Metastases from primary tumors are responsible for most cancer deaths. It has been shown that circulating tumor cells (CTCs) can be detected in the peripheral blood of patients with a variety of metastatic cancers and that the presence of these cells is associated with poor clinical outcomes. Characterization of CTCs in metastatic cancer patients could provide additional information to augment management of the disease. Here, we describe a novel approach for the identification of molecular markers to detect and characterize CTCs in peripheral blood. Using an integrated platform to immunomagnetically isolate and immunofluorescently detect CTCs, we obtained blood containing ≥100 CTCs from one metastatic colorectal, one metastatic prostate, and one metastatic breast cancer patient. Using the RNA extracted from the CTC-enriched portion of the sample and comparing it with the RNA extracted from the corresponding CTC-depleted portion, for the first time, global gene expression profiles from CTCs were generated and a list of cancer-specific, CTC-specific genes was obtained. Subsequently, samples immunomagnetically enriched for CTCs from 74 metastatic cancer patients and 50 normal donors were used to confirm by quantitative real-time reverse transcription-PCR CTC-specific expression of selected genes and to show that gene expression profiles for CTCs may be used to distinguish normal donors from advanced cancer patients as well as to differentiate among the three different metastatic cancers. Genes such as AGR2, S100A14, S100A16, FABP1, and others were found useful for detection of CTCs in peripheral blood of advanced cancer patients.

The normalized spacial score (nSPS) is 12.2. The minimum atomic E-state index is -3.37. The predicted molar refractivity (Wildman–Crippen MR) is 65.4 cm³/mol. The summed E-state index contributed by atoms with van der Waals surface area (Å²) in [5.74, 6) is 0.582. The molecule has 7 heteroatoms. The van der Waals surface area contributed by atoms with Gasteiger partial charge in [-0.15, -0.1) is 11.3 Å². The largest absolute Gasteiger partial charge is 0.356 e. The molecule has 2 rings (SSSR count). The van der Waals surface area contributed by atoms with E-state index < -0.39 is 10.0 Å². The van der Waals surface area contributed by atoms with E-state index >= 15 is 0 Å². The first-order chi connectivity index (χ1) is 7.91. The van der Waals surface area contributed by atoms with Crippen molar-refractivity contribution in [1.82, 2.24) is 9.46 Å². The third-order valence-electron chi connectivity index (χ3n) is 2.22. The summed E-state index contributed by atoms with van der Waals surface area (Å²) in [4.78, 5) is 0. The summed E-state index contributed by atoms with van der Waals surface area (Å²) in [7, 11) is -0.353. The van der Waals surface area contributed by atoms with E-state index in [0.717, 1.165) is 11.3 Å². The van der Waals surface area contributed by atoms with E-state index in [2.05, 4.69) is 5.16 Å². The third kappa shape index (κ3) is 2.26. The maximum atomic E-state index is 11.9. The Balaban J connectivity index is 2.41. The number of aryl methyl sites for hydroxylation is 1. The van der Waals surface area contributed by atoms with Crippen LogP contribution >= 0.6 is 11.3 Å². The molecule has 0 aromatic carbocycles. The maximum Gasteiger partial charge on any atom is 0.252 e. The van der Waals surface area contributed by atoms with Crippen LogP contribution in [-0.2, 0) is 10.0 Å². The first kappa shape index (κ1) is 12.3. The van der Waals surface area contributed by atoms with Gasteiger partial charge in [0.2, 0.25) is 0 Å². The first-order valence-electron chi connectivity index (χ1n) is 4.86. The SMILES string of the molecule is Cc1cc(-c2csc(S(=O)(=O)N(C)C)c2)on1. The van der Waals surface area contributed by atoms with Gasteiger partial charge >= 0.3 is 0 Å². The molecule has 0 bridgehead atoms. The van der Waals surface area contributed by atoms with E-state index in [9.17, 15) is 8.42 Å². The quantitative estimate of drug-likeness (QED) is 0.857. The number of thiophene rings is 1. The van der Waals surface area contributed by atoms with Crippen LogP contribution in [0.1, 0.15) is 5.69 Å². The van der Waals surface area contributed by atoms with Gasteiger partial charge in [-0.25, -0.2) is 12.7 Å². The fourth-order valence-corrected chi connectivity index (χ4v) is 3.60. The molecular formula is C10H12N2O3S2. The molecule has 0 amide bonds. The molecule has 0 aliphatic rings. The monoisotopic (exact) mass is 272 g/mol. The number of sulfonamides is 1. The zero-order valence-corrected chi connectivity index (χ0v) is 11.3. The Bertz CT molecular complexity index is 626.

ASJC Scopus subject areas
- Cancer Research